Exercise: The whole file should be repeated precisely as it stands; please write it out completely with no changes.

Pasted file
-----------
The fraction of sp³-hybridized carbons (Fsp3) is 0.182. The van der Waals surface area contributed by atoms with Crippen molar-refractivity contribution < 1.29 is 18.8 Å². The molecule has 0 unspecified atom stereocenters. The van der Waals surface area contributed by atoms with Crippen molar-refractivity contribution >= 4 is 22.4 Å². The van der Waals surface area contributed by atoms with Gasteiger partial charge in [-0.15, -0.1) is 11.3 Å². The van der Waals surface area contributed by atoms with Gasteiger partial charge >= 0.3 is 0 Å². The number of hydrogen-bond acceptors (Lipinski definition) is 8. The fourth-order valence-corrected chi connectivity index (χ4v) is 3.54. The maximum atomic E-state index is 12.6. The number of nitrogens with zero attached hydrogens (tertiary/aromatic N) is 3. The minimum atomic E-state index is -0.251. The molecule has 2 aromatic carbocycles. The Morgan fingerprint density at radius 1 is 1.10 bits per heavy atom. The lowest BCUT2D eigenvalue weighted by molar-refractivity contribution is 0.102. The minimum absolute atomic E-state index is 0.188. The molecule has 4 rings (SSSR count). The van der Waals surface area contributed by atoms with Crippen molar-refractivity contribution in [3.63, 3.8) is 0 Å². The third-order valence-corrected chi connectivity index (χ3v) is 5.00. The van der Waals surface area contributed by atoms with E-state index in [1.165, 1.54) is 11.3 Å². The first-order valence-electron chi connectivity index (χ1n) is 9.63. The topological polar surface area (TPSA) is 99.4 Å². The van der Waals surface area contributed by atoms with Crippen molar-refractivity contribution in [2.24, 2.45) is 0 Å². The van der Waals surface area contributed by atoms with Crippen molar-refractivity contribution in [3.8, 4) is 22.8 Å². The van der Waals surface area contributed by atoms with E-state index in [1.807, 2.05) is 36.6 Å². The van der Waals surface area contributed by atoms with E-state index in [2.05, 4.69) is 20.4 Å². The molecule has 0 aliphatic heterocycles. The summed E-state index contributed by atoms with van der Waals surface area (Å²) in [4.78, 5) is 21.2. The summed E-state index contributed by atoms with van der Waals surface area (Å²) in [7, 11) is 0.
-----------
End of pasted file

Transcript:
The fraction of sp³-hybridized carbons (Fsp3) is 0.182. The van der Waals surface area contributed by atoms with Crippen molar-refractivity contribution < 1.29 is 18.8 Å². The molecule has 0 unspecified atom stereocenters. The van der Waals surface area contributed by atoms with Crippen molar-refractivity contribution >= 4 is 22.4 Å². The van der Waals surface area contributed by atoms with Gasteiger partial charge in [-0.15, -0.1) is 11.3 Å². The van der Waals surface area contributed by atoms with Gasteiger partial charge >= 0.3 is 0 Å². The number of hydrogen-bond acceptors (Lipinski definition) is 8. The fourth-order valence-corrected chi connectivity index (χ4v) is 3.54. The maximum atomic E-state index is 12.6. The number of nitrogens with zero attached hydrogens (tertiary/aromatic N) is 3. The minimum atomic E-state index is -0.251. The molecule has 2 aromatic carbocycles. The Morgan fingerprint density at radius 1 is 1.10 bits per heavy atom. The lowest BCUT2D eigenvalue weighted by molar-refractivity contribution is 0.102. The minimum absolute atomic E-state index is 0.188. The molecule has 4 rings (SSSR count). The van der Waals surface area contributed by atoms with Crippen molar-refractivity contribution in [3.63, 3.8) is 0 Å². The third-order valence-corrected chi connectivity index (χ3v) is 5.00. The van der Waals surface area contributed by atoms with E-state index in [1.165, 1.54) is 11.3 Å². The first-order valence-electron chi connectivity index (χ1n) is 9.63. The topological polar surface area (TPSA) is 99.4 Å². The van der Waals surface area contributed by atoms with Crippen molar-refractivity contribution in [2.24, 2.45) is 0 Å². The van der Waals surface area contributed by atoms with Crippen molar-refractivity contribution in [3.8, 4) is 22.8 Å². The van der Waals surface area contributed by atoms with E-state index in [1.807, 2.05) is 36.6 Å². The van der Waals surface area contributed by atoms with E-state index in [2.05, 4.69) is 20.4 Å². The molecule has 0 aliphatic heterocycles. The summed E-state index contributed by atoms with van der Waals surface area (Å²) in [4.78, 5) is 21.2. The summed E-state index contributed by atoms with van der Waals surface area (Å²) in [7, 11) is 0.